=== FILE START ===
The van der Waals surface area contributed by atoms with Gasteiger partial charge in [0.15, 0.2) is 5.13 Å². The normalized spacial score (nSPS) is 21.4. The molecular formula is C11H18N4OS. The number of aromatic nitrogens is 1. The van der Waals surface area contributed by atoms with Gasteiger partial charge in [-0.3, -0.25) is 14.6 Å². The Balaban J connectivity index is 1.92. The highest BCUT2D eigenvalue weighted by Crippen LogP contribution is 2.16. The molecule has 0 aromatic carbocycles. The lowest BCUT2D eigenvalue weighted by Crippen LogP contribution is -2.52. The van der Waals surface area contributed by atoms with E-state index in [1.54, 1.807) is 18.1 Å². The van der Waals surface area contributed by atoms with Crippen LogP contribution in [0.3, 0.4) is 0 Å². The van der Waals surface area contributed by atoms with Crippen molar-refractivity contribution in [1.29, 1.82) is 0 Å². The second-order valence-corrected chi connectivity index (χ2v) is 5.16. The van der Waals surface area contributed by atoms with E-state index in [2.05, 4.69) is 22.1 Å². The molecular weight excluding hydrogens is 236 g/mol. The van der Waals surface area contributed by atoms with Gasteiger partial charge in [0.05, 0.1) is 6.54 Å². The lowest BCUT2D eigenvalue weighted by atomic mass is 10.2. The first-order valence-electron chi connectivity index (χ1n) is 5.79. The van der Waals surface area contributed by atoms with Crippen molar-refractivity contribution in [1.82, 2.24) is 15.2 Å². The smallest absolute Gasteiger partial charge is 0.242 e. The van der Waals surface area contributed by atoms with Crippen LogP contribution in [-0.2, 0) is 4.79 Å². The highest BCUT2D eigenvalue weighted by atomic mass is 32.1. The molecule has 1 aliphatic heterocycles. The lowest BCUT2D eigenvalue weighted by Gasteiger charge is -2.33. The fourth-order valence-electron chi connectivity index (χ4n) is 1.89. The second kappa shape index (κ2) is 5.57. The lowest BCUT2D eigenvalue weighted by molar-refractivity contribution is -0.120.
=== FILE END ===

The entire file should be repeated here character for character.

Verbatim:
The van der Waals surface area contributed by atoms with Gasteiger partial charge in [0.15, 0.2) is 5.13 Å². The normalized spacial score (nSPS) is 21.4. The molecular formula is C11H18N4OS. The number of aromatic nitrogens is 1. The van der Waals surface area contributed by atoms with Gasteiger partial charge in [-0.3, -0.25) is 14.6 Å². The Balaban J connectivity index is 1.92. The highest BCUT2D eigenvalue weighted by Crippen LogP contribution is 2.16. The molecule has 0 aromatic carbocycles. The lowest BCUT2D eigenvalue weighted by Crippen LogP contribution is -2.52. The van der Waals surface area contributed by atoms with E-state index in [1.54, 1.807) is 18.1 Å². The van der Waals surface area contributed by atoms with Crippen LogP contribution in [0.3, 0.4) is 0 Å². The van der Waals surface area contributed by atoms with Crippen molar-refractivity contribution in [1.29, 1.82) is 0 Å². The second-order valence-corrected chi connectivity index (χ2v) is 5.16. The van der Waals surface area contributed by atoms with E-state index in [2.05, 4.69) is 22.1 Å². The molecular weight excluding hydrogens is 236 g/mol. The van der Waals surface area contributed by atoms with Gasteiger partial charge in [0.05, 0.1) is 6.54 Å². The lowest BCUT2D eigenvalue weighted by atomic mass is 10.2. The first-order valence-electron chi connectivity index (χ1n) is 5.79. The van der Waals surface area contributed by atoms with Crippen molar-refractivity contribution in [1.82, 2.24) is 15.2 Å². The smallest absolute Gasteiger partial charge is 0.242 e. The van der Waals surface area contributed by atoms with Crippen LogP contribution in [-0.2, 0) is 4.79 Å². The highest BCUT2D eigenvalue weighted by atomic mass is 32.1. The molecule has 1 aliphatic heterocycles. The lowest BCUT2D eigenvalue weighted by Gasteiger charge is -2.33. The fourth-order valence-electron chi connectivity index (χ4n) is 1.89. The second kappa shape index (κ2) is 5.57. The lowest BCUT2D eigenvalue weighted by molar-refractivity contribution is -0.120.